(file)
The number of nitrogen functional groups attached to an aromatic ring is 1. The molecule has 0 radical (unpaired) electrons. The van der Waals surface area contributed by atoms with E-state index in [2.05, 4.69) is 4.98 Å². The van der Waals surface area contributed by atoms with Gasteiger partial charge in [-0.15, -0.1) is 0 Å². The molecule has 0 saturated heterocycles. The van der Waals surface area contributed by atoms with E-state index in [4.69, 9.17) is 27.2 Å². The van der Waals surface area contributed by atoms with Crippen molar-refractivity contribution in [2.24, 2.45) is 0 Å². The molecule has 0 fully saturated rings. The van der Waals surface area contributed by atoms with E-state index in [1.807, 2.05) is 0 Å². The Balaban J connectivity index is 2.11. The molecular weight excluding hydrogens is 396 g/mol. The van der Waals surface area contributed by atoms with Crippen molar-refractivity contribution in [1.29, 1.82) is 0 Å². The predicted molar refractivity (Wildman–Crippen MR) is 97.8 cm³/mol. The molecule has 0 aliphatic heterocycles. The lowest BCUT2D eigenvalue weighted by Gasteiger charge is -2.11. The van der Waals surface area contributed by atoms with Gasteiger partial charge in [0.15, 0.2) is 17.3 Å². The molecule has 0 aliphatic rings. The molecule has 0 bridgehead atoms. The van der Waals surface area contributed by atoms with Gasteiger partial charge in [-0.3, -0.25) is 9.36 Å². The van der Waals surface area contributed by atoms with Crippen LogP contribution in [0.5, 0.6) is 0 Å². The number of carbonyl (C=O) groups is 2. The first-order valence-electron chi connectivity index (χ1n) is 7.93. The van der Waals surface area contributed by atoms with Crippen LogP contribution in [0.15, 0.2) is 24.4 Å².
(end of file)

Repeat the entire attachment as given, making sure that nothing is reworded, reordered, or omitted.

The number of nitrogen functional groups attached to an aromatic ring is 1. The molecule has 0 radical (unpaired) electrons. The van der Waals surface area contributed by atoms with E-state index in [2.05, 4.69) is 4.98 Å². The van der Waals surface area contributed by atoms with Gasteiger partial charge in [-0.15, -0.1) is 0 Å². The molecule has 0 saturated heterocycles. The van der Waals surface area contributed by atoms with E-state index in [4.69, 9.17) is 27.2 Å². The van der Waals surface area contributed by atoms with Crippen molar-refractivity contribution in [2.24, 2.45) is 0 Å². The molecule has 0 fully saturated rings. The van der Waals surface area contributed by atoms with E-state index in [1.807, 2.05) is 0 Å². The Balaban J connectivity index is 2.11. The molecular weight excluding hydrogens is 396 g/mol. The van der Waals surface area contributed by atoms with Crippen molar-refractivity contribution in [1.29, 1.82) is 0 Å². The predicted molar refractivity (Wildman–Crippen MR) is 97.8 cm³/mol. The molecule has 0 aliphatic heterocycles. The lowest BCUT2D eigenvalue weighted by Gasteiger charge is -2.11. The van der Waals surface area contributed by atoms with Gasteiger partial charge in [0.15, 0.2) is 17.3 Å². The molecule has 0 aliphatic rings. The molecule has 0 bridgehead atoms. The van der Waals surface area contributed by atoms with Gasteiger partial charge in [-0.3, -0.25) is 9.36 Å². The van der Waals surface area contributed by atoms with Crippen LogP contribution in [0.5, 0.6) is 0 Å². The number of carbonyl (C=O) groups is 2. The first-order valence-electron chi connectivity index (χ1n) is 7.93. The van der Waals surface area contributed by atoms with Crippen LogP contribution in [0.15, 0.2) is 24.4 Å².